The interpretation which has been put by the Government on the rule is incorrect. The blame which attached to the petitioner was that there was a criminal charge against him under which he was standing his trial. The moment he is acquitted of the charge, he is acquitted of the blame. In criminal law, the Courts are called upon to decide whether the prosecution has succeeded in bringing home the guilt to the accused. The moment the Court is not satisfied regarding the guilt of the accused, he is acquitted. Whether a person is acquitted after being given a benefit of doubt or for other reasons, the result is that his guilt is not proved. The Code of Criminal Procedure does not contemplate honourable acquittal. The only words known to the Code are 'discharged' or 'acquitted' The effect of a person being discharged or acquitted is the same in the eyes of law. Since, according to the accepted notions of imparting criminal justice, the Court has to be satisfied regarding the guilt of the accused beyond a reasonable doubt, it is generally held that there being a doubt in the mind of the court the accused is acquitted.
I am, therefore, quite clear in my mind that the intention underlying Rule 7.5 can be no other except this: the moment the criminal charge on account of which an officer was suspended fails in a court of law, he should be deemed to be acquitted of the blame. Any other interpretation would defeat the very purpose of the rule. It is futile to expect a finding of either honourable acquittal or complete innocence in a judgment of acquittal. The reason is obvious; the criminal Courts are not concerned to find the innocence of the accused. They are only concerned to find whether the prosecution has succeeded in proving beyond a reasonable doubt the guilt of the accused.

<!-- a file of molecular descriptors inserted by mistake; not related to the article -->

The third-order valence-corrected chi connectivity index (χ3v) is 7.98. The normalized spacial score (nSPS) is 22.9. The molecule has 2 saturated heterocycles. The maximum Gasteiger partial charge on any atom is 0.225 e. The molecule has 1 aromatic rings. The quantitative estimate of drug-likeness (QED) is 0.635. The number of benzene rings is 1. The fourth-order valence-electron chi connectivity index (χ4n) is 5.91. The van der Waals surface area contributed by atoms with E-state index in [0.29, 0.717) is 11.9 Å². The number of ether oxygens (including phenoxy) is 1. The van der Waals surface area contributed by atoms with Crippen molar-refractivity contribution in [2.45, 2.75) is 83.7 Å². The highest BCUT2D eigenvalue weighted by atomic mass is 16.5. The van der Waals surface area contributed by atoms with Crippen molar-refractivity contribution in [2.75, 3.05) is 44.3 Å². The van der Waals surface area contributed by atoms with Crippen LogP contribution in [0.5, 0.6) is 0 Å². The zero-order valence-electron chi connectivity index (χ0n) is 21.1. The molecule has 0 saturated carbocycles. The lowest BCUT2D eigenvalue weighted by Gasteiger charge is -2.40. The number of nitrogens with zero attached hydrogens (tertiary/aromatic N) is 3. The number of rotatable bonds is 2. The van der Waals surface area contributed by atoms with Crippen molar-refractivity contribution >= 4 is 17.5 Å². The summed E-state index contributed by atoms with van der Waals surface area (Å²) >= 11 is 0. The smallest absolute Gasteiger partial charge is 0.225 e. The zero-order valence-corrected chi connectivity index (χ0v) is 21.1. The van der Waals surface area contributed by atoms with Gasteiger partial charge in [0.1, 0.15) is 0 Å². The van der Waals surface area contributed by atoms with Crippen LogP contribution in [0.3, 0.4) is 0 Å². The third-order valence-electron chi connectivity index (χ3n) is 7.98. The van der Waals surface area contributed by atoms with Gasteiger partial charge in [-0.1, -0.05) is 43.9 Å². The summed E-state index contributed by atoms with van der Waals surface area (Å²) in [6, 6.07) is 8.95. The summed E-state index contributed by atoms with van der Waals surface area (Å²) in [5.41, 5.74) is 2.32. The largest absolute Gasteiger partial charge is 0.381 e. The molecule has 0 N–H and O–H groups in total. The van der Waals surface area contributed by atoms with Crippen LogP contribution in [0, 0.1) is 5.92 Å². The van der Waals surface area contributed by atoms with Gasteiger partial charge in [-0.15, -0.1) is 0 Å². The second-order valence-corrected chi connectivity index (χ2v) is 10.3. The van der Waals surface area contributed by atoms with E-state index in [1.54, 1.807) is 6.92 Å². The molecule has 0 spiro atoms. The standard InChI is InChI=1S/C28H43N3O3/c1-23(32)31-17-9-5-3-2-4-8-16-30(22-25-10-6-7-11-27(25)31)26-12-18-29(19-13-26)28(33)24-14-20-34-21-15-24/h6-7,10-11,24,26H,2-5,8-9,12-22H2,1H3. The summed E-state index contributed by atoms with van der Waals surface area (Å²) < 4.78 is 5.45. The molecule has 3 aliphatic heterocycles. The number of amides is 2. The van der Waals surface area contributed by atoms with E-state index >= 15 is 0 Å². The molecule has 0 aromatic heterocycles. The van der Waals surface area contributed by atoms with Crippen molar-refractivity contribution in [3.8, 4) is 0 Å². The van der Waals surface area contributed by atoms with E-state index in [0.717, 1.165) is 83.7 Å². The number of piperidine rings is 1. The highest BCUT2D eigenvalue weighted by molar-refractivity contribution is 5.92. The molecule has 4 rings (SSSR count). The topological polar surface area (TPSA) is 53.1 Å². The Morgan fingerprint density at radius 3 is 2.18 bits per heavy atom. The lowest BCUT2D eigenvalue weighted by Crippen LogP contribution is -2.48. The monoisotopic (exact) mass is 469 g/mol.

4. My view finds support from Ghulam Nabi Baba v. State of Jammu and Kashmir, AIR 1966 J and K 27 where while interpreting a similar rule it was held that 'the effect of the order of discharge, therefore, clearly is that the petitioner was acquitted or exonerated of the blame or of the allegations, which were made against him by the prosecution. Such a discharge, therefore, in my opinion, is clearly covered by the words 'acquitted of blame as used in Rule 109 of the said rules. Once this interpretation is placed on the words 'acquitted' of blame' there can be no room for doubt that the Government was not entitled to withhold the salary of the petitioner during the period of his suspension.'